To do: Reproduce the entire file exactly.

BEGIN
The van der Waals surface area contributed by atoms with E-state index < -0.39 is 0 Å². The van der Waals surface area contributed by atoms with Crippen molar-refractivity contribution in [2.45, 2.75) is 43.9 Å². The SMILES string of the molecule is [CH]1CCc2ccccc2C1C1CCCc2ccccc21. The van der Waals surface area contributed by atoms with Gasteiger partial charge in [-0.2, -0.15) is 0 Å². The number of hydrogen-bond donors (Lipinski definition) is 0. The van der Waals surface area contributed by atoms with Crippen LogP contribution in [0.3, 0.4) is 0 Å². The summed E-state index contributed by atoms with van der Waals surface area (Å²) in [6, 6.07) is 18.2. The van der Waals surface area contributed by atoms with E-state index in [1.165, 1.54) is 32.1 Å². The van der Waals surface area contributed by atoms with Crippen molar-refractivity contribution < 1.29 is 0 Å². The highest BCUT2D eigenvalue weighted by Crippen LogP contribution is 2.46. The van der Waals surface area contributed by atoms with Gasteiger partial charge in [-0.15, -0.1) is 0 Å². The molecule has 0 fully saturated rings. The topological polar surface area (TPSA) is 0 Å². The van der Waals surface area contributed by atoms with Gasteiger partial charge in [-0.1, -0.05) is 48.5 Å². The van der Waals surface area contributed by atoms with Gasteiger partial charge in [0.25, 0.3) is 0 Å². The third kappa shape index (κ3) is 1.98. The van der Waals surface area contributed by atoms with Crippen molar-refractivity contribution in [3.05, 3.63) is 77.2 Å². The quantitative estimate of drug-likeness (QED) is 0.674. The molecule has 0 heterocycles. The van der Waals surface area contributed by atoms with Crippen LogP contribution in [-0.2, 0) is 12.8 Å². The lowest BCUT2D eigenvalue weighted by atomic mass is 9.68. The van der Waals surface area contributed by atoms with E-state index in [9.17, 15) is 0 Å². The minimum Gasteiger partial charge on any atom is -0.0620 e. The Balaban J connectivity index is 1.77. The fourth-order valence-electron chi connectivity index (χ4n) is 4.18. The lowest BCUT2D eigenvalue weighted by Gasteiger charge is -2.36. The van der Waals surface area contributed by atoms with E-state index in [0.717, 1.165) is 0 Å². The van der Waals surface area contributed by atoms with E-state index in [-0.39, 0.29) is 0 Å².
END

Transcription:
The van der Waals surface area contributed by atoms with E-state index < -0.39 is 0 Å². The van der Waals surface area contributed by atoms with Crippen molar-refractivity contribution in [2.45, 2.75) is 43.9 Å². The SMILES string of the molecule is [CH]1CCc2ccccc2C1C1CCCc2ccccc21. The van der Waals surface area contributed by atoms with Gasteiger partial charge in [-0.2, -0.15) is 0 Å². The number of hydrogen-bond donors (Lipinski definition) is 0. The van der Waals surface area contributed by atoms with Crippen LogP contribution in [0.3, 0.4) is 0 Å². The summed E-state index contributed by atoms with van der Waals surface area (Å²) in [6, 6.07) is 18.2. The van der Waals surface area contributed by atoms with E-state index in [1.165, 1.54) is 32.1 Å². The van der Waals surface area contributed by atoms with Crippen molar-refractivity contribution < 1.29 is 0 Å². The highest BCUT2D eigenvalue weighted by Crippen LogP contribution is 2.46. The van der Waals surface area contributed by atoms with Gasteiger partial charge in [-0.15, -0.1) is 0 Å². The molecule has 0 fully saturated rings. The topological polar surface area (TPSA) is 0 Å². The van der Waals surface area contributed by atoms with Gasteiger partial charge in [-0.1, -0.05) is 48.5 Å². The van der Waals surface area contributed by atoms with Gasteiger partial charge in [0.25, 0.3) is 0 Å². The third kappa shape index (κ3) is 1.98. The van der Waals surface area contributed by atoms with Crippen molar-refractivity contribution in [3.05, 3.63) is 77.2 Å². The quantitative estimate of drug-likeness (QED) is 0.674. The molecule has 0 heterocycles. The van der Waals surface area contributed by atoms with Crippen LogP contribution in [-0.2, 0) is 12.8 Å². The lowest BCUT2D eigenvalue weighted by atomic mass is 9.68. The van der Waals surface area contributed by atoms with E-state index in [9.17, 15) is 0 Å². The minimum Gasteiger partial charge on any atom is -0.0620 e. The Balaban J connectivity index is 1.77. The fourth-order valence-electron chi connectivity index (χ4n) is 4.18. The lowest BCUT2D eigenvalue weighted by Gasteiger charge is -2.36. The van der Waals surface area contributed by atoms with E-state index in [0.717, 1.165) is 0 Å². The van der Waals surface area contributed by atoms with E-state index in [-0.39, 0.29) is 0 Å².